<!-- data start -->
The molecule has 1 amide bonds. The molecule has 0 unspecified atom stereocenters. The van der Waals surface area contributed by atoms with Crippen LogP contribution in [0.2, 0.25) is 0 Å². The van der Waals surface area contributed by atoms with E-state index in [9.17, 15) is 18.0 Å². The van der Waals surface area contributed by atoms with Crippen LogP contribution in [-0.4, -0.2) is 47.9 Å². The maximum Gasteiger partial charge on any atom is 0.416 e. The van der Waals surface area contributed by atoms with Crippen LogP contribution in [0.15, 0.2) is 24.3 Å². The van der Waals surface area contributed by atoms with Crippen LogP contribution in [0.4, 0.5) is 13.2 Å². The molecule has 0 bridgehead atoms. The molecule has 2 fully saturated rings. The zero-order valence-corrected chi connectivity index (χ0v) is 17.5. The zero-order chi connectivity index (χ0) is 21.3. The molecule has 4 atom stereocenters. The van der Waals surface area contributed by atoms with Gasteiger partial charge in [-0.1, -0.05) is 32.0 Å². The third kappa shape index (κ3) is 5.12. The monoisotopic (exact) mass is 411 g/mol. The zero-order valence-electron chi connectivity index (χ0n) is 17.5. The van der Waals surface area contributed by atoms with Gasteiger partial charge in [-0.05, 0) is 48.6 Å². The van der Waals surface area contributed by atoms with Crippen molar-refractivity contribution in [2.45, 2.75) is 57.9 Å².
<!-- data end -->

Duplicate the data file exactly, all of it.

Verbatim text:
The molecule has 1 amide bonds. The molecule has 0 unspecified atom stereocenters. The van der Waals surface area contributed by atoms with Crippen LogP contribution in [0.2, 0.25) is 0 Å². The van der Waals surface area contributed by atoms with E-state index in [9.17, 15) is 18.0 Å². The van der Waals surface area contributed by atoms with Crippen LogP contribution in [-0.4, -0.2) is 47.9 Å². The maximum Gasteiger partial charge on any atom is 0.416 e. The van der Waals surface area contributed by atoms with Crippen LogP contribution in [0.15, 0.2) is 24.3 Å². The van der Waals surface area contributed by atoms with Crippen LogP contribution in [0.4, 0.5) is 13.2 Å². The molecule has 0 bridgehead atoms. The molecule has 2 fully saturated rings. The zero-order valence-corrected chi connectivity index (χ0v) is 17.5. The zero-order chi connectivity index (χ0) is 21.3. The molecule has 4 atom stereocenters. The van der Waals surface area contributed by atoms with Gasteiger partial charge in [-0.1, -0.05) is 32.0 Å². The third kappa shape index (κ3) is 5.12. The monoisotopic (exact) mass is 411 g/mol. The zero-order valence-electron chi connectivity index (χ0n) is 17.5. The van der Waals surface area contributed by atoms with Gasteiger partial charge in [-0.05, 0) is 48.6 Å². The van der Waals surface area contributed by atoms with Crippen molar-refractivity contribution in [2.45, 2.75) is 57.9 Å².